“What is your daughter (or son) doing after she graduates?”
“How many campuses has she visited?”
“What is she using for SAT/ACT prep?”
“Has she applied for any scholarships?”
“Does she plan to live at home after graduation?”
“What are her top schools?”
“Is she doing an internship this summer?”
“How are the college applications going?”
If questions like these have become a routine part of your life, you must be in the guidance counselor phase of parenthood. This blog series is for you!
Over the next few weeks, our “Beyond High School” series will offer practical advice about preparing for life after high school. Topics include: SAT and ACT preparation, the advantages of community college, alternatives to college, tips for minimizing college debt, and more. But first, I want to encourage you: even if you feel like you’re trekking through unmapped territory, you have four tools that make you a better guidance counselor than you might realize:
You have a Ph.D. in your child.
You probably know your child’s personality, talents, limitations, and fears better than anyone. You’ve seen her areas of unusual strength, and weakness. Celebrate her natural abilities, and encourage her to cultivate them—to use, explore, and strengthen them. The insight you can offer her about herself is priceless. The better she knows herself, the easier it will be for her to make wise decisions about her future.
You have Google.
How many colleges should your child apply to? Can she get into her dream school with her SAT score? How much will her dream school cost? Google has the answers! If you have a few minutes and an internet connection, you can shrink a mountain of ignorance down to the size of an anthill. Here are a few examples of searches to inspire your own research:
– “Average GPA of students at UNC-Chapel Hill”
– “Do I have to take the SAT to go to community college?”
– “Best SAT online prep services”
– “Average SAT improvement”
– “Most affordable colleges in North Carolina”
– “Where can I go to college with a 20 ACT score?”
– “How many colleges should I apply to?”
By setting aside 15-30 minutes per day to research your college-related questions, you will quickly have a realistic picture of your child’s options.
You have a larger perspective about the future than your child has.
Your child needs assurance that life is more than test scores, GPA, admissions letters, or scholarships. She may believe that her SAT score quantifies her identity, or that the prestige of her college determines who she is. She may think that her chances of a successful life depend on attending her dream school.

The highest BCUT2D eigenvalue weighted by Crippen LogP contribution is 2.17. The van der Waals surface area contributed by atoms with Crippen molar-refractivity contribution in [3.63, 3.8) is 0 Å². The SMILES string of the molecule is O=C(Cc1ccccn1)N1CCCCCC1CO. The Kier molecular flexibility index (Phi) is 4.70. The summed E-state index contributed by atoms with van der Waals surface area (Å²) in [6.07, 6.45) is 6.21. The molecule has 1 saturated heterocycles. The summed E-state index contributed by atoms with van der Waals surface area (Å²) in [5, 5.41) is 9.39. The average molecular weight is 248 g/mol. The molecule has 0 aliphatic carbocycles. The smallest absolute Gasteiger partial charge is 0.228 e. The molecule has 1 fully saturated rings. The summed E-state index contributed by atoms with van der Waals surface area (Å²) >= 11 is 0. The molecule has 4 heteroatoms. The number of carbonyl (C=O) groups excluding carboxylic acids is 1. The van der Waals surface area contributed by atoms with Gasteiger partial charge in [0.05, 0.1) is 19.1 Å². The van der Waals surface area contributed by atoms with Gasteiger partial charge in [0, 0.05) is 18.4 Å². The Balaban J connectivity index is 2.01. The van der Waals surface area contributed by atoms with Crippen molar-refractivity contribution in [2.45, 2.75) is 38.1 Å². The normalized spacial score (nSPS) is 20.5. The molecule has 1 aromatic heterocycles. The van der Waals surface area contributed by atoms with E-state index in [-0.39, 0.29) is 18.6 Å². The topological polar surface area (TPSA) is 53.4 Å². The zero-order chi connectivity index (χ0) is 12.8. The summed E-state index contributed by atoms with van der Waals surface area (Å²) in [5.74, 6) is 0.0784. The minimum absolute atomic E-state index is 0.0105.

Remind her often that her identity and future are more than scores and schools. Encourage her to enjoy her family and friends, serve others, and pursue her interests, even if they won’t bolster her resume.
You have a base of operations.
High school is a pressure-cooker of test scores, GPA’s, and college plans. Comparison and competition among classmates make it even harder. Often, home is no better than school. But your home doesn’t have to be a source of pressure. It can be a refuge from comparison, where acceptance has nothing to do with performance. It can also be a base of operations, where you and your child work side by side to move towards her next phase.
So put on your guidance counselor hat, pull up a chair next to your child, and start researching, strategizing, and dreaming together! I wish you and your child perseverance, wisdom, and success as you blaze a trail to her life beyond high school.
If you have a question you’d like us to answer in the “Beyond High School” series, we would love to hear from you! Email your questions to us at firstname.lastname@example.org.
Dr. Bethany Bowen-Wefuan (Ph.D. in German Studies from Duke University and UNC-Chapel Hill) is a teacher, writer, wife, and mom. She has taught German language and literature at Duke University, The University of North Carolina at Chapel Hill, The University of North Carolina Wilmington, and the University of Missouri. As an educator, she loves helping students become more curious about words (German and English!) and the world.